Why hasn’t saving water as a way of saving energy had its day in the sun yet in the United States? At Horizon18 in Boston on Oct. 11, speakers at the session “Smart Water Solutions and the Energy-Water Nexus” reflected on the sparkle of hope that they believed these solutions provide.
“This is an opportunity. There’s energy that can be captured in wastewater plants. There’s energy that can be captured through turbines. One challenge is: it ain’t sexy. We aren’t talking solar power, windmills, or mirrors in the middle of the desert. People don’t think about it,” said Reese Tisdale, president of Bluefield Research.
But even though these differences exist, one can still draw an analogy between the energy industry and the water industry.
“We talk about the electric utility of the future. There’s an analogous transformation that’s underway in the water sector,” said Jacqueline Ashmore, executive director of Boston University’s Institute for Sustainable Energy.
This transformation involves using advanced metering infrastructure (AMI) to respond to the challenges of climate change, energy efficiency, water conservation, and customer service.
And the evidence of these changes was right under conference attendees’ feet. In downtown Boston, some of these new technologies and ideas are being put into play. The speakers described the innovations that are taking place.
What surprises exist underneath the streets of Boston?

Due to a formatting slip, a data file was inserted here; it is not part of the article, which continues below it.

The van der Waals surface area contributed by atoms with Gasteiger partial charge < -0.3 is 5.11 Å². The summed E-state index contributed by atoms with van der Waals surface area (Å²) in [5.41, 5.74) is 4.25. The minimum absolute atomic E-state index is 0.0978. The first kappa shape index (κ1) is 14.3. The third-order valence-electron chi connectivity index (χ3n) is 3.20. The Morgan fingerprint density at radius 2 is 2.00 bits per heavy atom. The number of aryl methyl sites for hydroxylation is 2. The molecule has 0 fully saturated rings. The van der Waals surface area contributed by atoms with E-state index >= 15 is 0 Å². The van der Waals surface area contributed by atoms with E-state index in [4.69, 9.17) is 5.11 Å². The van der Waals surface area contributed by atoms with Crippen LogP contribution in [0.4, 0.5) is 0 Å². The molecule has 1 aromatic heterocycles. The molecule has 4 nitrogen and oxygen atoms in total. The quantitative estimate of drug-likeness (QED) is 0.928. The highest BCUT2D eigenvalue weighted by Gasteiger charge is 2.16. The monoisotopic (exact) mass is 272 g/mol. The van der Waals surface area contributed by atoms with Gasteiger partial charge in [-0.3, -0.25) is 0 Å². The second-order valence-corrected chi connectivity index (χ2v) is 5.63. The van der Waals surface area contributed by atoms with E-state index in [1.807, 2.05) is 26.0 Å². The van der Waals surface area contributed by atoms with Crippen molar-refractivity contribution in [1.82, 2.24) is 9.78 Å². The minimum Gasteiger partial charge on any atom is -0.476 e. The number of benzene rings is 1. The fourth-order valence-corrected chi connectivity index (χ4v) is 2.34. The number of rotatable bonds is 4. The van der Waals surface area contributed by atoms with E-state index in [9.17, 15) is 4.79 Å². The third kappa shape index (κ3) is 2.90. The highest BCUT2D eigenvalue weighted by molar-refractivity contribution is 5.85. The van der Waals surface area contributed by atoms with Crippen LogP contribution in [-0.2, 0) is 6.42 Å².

The city is quietly installing sophisticated data management for water solutions.
“The biggest challenge we have right now is sea-level rise,” said John Sullivan, chief engineer at Boston Water and Sewer Commission. “We have plans. We’re collecting data. We do not need to retreat from the sea; we need to work with the sea. We need to get more data points inside our sewer systems to figure out what’s happening.”
These data can help Boston residents survive flooding due to climate change.
“We’re doing an inundation model,” Sullivan said. “If we get 14-15 inches of rain, a bunch of people will [have their neighborhoods] flooded for a while. Can we just walk them out? Do we need boats? Bringing together all this information, we can put together a model. This allows us to preposition instrumentation to tell us what the sewer is doing.”
Boston’s sewer system is very old. Some pipes have been there for hundreds of years. And now they’re being outfitted with AMI equipment.
“Our oldest water pipe is from 1848,” Sullivan said. “It has never broken. We rehab it. It has 200 more years left in it. We don’t have main breaks often. Our sewer system is very old also.”
Putting new technologies to use, water organizations can now tap into data about how their systems are performing.
“We’re now putting a system that listens for water leaks across the city,” Sullivan said. “We collect all these meter data. We publish every homeowner’s water data in a graphic on our website.”
A computer at Boston Water and Sewer Commission keeps an eye on water losses. Staff can contact individual customers to let them know if there are issues.